The School of Business & Entrepreneurship’s ‘Adamawa Village Lighting Project’ entered its second round of expansion on December 3, 2017.
The implementation committee which has Dr. Mohamed Tristan Purvis from the School of Arts & Sciences (Project Supervisor), alums Ms. Summaya Sabo (Project Administrator) and Ms. Mary Igbazua (Project Accountant), alongside a ‘solar lighting enthusiast’, Dr. Wasiq Khan, was on ground for the launch.
The solar lighting project was initiated by former faculty member Fardeen Dodo in 2014 with a small sample size of beneficiaries, targeted at illuminating the lives of the dwellers in Bura Lamja, a farming community. By January 2017, the lighting project had impacted about 30 households much to the joy of the villagers and village head who expressed gratitude to AUN for the laudable initiative that had gone a long way to bring about a positive impact to the lives of people.
In January 2017, Bura Lamja village benefitted from the SBE-led community development and outreach programs when a team led by the former SBE Dean, Dr. Ahmad Hosseini, visited the town with Jon Eberly of Clock Four, a Silicon Valley venture, during the Youth Entrepreneurship Boot Camp.
During the visit, Mr. Eberly pledged to support the Adamawa Village Lighting Project by partnering with the SBE to continue the good work in the village. True to his word, the funds in support of the project were received in the Fall 2017 semester for the next round of solar lamps meant for 50 beneficiaries within the community.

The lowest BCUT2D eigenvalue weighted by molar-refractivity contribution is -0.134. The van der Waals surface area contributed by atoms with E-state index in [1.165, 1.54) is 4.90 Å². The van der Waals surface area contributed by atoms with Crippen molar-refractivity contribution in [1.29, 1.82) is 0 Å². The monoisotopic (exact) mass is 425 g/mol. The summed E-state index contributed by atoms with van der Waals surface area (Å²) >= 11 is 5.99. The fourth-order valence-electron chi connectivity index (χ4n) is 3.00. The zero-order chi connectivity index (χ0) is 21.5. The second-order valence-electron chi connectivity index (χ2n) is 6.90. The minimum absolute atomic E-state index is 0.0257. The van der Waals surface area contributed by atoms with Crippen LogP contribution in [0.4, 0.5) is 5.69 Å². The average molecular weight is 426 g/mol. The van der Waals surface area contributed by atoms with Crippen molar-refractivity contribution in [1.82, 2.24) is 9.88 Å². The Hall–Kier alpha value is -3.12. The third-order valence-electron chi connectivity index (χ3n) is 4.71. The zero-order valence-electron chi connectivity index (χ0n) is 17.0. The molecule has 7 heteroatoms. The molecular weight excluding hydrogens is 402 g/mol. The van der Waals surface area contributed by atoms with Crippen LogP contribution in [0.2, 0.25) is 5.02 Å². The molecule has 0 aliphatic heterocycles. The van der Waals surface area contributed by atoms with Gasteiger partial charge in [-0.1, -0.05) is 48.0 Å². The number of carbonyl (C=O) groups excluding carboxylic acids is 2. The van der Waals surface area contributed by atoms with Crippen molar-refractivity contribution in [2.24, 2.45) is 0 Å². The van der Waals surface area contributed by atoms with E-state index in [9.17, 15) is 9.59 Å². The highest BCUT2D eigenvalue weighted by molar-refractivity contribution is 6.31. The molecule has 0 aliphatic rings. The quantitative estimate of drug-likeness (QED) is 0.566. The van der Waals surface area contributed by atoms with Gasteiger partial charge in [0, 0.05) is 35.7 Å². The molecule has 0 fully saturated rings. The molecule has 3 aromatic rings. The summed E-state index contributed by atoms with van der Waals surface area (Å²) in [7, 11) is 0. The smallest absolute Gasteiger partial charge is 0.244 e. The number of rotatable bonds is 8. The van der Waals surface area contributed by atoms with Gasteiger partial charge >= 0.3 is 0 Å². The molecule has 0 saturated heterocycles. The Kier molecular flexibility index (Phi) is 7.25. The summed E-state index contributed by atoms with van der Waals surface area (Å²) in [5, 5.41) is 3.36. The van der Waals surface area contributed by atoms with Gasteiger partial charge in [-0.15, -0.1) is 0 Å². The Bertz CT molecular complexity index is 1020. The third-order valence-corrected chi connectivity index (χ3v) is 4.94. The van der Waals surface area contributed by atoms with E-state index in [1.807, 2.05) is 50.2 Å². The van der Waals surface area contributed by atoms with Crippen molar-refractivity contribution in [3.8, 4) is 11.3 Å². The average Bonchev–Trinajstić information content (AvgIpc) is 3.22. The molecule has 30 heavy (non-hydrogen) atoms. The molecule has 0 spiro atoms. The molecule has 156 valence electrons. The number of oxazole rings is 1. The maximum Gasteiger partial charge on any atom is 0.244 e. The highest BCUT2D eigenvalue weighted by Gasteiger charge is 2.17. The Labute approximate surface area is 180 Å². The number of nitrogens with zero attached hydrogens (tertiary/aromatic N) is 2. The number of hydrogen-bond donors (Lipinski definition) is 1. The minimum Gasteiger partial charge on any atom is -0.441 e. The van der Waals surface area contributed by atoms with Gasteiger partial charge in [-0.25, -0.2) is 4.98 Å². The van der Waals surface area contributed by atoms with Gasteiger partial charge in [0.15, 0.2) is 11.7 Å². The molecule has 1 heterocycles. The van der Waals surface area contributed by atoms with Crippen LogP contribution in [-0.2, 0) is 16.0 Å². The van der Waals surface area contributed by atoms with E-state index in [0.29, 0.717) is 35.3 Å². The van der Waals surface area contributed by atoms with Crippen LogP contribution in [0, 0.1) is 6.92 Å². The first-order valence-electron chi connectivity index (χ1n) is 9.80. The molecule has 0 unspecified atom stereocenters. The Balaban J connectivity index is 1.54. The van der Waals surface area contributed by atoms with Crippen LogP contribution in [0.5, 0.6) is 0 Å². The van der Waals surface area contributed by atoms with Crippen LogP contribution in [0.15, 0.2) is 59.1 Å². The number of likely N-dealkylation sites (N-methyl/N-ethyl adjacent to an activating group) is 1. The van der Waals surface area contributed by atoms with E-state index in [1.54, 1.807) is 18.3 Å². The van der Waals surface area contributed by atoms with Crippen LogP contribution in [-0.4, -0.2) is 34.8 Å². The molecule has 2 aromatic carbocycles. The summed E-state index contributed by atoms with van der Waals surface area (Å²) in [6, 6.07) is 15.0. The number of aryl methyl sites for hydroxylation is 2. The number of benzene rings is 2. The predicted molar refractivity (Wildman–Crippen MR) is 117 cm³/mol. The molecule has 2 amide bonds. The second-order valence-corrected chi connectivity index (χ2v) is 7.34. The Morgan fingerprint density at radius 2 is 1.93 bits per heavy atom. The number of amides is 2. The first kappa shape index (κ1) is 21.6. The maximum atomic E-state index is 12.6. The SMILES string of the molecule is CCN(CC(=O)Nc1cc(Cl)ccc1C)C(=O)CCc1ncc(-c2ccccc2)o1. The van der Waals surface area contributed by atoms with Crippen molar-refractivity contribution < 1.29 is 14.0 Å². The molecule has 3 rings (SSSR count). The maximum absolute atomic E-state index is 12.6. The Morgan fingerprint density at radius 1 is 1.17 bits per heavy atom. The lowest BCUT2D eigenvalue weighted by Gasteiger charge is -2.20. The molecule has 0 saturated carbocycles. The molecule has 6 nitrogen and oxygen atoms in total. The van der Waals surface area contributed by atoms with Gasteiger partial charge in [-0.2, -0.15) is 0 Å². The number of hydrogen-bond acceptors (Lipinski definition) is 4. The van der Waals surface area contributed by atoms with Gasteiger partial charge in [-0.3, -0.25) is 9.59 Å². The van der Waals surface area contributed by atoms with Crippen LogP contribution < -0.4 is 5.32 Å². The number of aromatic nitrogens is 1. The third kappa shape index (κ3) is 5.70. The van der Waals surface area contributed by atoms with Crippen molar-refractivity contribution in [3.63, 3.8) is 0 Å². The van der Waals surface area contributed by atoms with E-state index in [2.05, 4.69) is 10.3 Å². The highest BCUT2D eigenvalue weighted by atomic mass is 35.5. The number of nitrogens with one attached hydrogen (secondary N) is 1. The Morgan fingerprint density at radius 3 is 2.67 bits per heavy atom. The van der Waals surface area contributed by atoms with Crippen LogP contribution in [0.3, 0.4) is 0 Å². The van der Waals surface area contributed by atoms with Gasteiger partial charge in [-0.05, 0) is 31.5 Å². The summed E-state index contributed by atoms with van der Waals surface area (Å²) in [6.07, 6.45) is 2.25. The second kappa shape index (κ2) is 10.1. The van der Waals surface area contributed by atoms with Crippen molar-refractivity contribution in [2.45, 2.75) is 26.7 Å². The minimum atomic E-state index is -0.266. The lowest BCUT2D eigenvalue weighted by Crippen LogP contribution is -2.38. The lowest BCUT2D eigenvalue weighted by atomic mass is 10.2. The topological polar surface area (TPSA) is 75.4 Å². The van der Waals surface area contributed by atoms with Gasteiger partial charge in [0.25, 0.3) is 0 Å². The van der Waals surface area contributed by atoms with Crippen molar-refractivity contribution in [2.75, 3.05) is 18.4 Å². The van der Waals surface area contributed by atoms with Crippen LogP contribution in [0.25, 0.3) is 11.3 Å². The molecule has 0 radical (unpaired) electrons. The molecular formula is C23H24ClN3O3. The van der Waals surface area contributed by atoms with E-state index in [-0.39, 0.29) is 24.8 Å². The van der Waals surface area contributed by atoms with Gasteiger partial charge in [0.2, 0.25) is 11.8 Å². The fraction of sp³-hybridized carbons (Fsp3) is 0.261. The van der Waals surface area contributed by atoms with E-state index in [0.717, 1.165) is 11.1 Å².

On December 3, 2017, following the delivery of the lamps, the project team in the company of SAS faculty Dr. Wasiq Khan and film producer and videographer from the AUN Communications Department, Christopher Obaji, once more visited Bura Lamja to test run the lamps and reach even more households. The villagers welcomed them with much celebration, having waited for seven months for the delivery of the lamps.
Bura Lamja Village Head, Chief Salihu Mallam, commended AUN for its continuous support. There are no complaints about the maintenance and use of the lamps, he said. The only problems encountered occasionally were problems with wiring, not a mechanical issue, and village electricians easily fixed those.
Besides being useful in illuminating the community at night, he went on to narrate how the lamps had found some entrepreneurial purpose in the lives of the villagers as a source of livelihood for owners who utilize the solar-powered lamps in charging mobile telephones at N20 per customer.
Regarding general use, the chief reported that the lights have multiple uses: reading (including use by students of the village’s primary school), security against scorpions when walking outside at night, searching for things in the dark at night, and charging cell phones. The villagers identified the lighting use (as opposed to charging) as the most important.
In a community of about 600 households, the delivery of 50 additional lamps is a step closer to achieving the goal of lighting up rural communities in Adamawa state. In Shakespeare's words, “How far that little candle throws his beams! So shines good deed in a weary world.”
Reported by Nubwa Ibrahim